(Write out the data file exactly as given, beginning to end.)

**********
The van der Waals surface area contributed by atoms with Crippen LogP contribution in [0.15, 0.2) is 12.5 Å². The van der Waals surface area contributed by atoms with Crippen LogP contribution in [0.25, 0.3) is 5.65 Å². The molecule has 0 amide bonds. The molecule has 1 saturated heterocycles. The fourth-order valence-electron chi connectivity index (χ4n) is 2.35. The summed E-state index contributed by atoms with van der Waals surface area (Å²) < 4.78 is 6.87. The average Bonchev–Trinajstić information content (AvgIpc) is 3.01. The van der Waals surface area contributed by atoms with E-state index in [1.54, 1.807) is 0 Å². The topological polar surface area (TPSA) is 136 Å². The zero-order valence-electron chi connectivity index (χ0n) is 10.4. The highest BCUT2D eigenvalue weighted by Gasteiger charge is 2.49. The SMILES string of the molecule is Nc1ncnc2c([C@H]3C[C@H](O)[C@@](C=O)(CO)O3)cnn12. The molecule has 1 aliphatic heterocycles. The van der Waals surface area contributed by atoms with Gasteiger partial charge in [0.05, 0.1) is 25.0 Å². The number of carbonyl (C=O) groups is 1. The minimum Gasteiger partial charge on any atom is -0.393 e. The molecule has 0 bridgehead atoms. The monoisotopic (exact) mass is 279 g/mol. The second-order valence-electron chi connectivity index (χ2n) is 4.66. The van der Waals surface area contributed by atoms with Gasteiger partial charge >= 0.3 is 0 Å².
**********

The van der Waals surface area contributed by atoms with Crippen LogP contribution in [0.15, 0.2) is 12.5 Å². The van der Waals surface area contributed by atoms with Crippen LogP contribution in [0.25, 0.3) is 5.65 Å². The molecule has 0 amide bonds. The molecule has 1 saturated heterocycles. The fourth-order valence-electron chi connectivity index (χ4n) is 2.35. The summed E-state index contributed by atoms with van der Waals surface area (Å²) < 4.78 is 6.87. The average Bonchev–Trinajstić information content (AvgIpc) is 3.01. The van der Waals surface area contributed by atoms with E-state index in [1.54, 1.807) is 0 Å². The topological polar surface area (TPSA) is 136 Å². The zero-order valence-electron chi connectivity index (χ0n) is 10.4. The highest BCUT2D eigenvalue weighted by Gasteiger charge is 2.49. The SMILES string of the molecule is Nc1ncnc2c([C@H]3C[C@H](O)[C@@](C=O)(CO)O3)cnn12. The molecule has 1 aliphatic heterocycles. The van der Waals surface area contributed by atoms with Gasteiger partial charge in [0.05, 0.1) is 25.0 Å². The number of carbonyl (C=O) groups is 1. The minimum Gasteiger partial charge on any atom is -0.393 e. The molecule has 0 bridgehead atoms. The monoisotopic (exact) mass is 279 g/mol. The second-order valence-electron chi connectivity index (χ2n) is 4.66. The van der Waals surface area contributed by atoms with Gasteiger partial charge >= 0.3 is 0 Å².